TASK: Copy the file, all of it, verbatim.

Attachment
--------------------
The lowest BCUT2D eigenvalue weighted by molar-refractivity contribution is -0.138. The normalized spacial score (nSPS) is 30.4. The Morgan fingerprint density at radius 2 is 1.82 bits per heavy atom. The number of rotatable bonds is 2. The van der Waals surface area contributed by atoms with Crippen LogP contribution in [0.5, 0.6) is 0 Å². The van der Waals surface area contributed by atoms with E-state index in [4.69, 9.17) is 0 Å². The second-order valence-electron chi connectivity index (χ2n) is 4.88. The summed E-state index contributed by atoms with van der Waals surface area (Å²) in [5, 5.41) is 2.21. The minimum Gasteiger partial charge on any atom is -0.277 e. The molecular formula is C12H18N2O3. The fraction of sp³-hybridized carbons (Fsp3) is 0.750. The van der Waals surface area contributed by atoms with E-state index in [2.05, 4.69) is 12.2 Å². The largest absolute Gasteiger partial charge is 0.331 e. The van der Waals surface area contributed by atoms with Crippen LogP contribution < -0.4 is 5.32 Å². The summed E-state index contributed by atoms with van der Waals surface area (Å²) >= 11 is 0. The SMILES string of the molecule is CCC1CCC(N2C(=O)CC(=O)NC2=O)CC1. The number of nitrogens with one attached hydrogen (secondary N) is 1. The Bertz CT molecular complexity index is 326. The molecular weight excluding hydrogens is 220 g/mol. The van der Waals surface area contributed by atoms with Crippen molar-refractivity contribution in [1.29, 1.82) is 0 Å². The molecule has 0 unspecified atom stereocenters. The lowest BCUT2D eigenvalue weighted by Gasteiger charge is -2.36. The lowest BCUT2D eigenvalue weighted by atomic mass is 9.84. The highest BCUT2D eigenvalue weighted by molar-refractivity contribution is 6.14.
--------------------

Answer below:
The lowest BCUT2D eigenvalue weighted by molar-refractivity contribution is -0.138. The normalized spacial score (nSPS) is 30.4. The Morgan fingerprint density at radius 2 is 1.82 bits per heavy atom. The number of rotatable bonds is 2. The van der Waals surface area contributed by atoms with Crippen LogP contribution in [0.5, 0.6) is 0 Å². The van der Waals surface area contributed by atoms with E-state index in [4.69, 9.17) is 0 Å². The second-order valence-electron chi connectivity index (χ2n) is 4.88. The summed E-state index contributed by atoms with van der Waals surface area (Å²) in [5, 5.41) is 2.21. The minimum Gasteiger partial charge on any atom is -0.277 e. The molecular formula is C12H18N2O3. The fraction of sp³-hybridized carbons (Fsp3) is 0.750. The van der Waals surface area contributed by atoms with E-state index in [2.05, 4.69) is 12.2 Å². The largest absolute Gasteiger partial charge is 0.331 e. The van der Waals surface area contributed by atoms with Crippen LogP contribution < -0.4 is 5.32 Å². The summed E-state index contributed by atoms with van der Waals surface area (Å²) >= 11 is 0. The SMILES string of the molecule is CCC1CCC(N2C(=O)CC(=O)NC2=O)CC1. The number of nitrogens with one attached hydrogen (secondary N) is 1. The Bertz CT molecular complexity index is 326. The molecular weight excluding hydrogens is 220 g/mol. The van der Waals surface area contributed by atoms with Crippen molar-refractivity contribution in [1.29, 1.82) is 0 Å². The molecule has 0 unspecified atom stereocenters. The lowest BCUT2D eigenvalue weighted by Gasteiger charge is -2.36. The lowest BCUT2D eigenvalue weighted by atomic mass is 9.84. The highest BCUT2D eigenvalue weighted by molar-refractivity contribution is 6.14.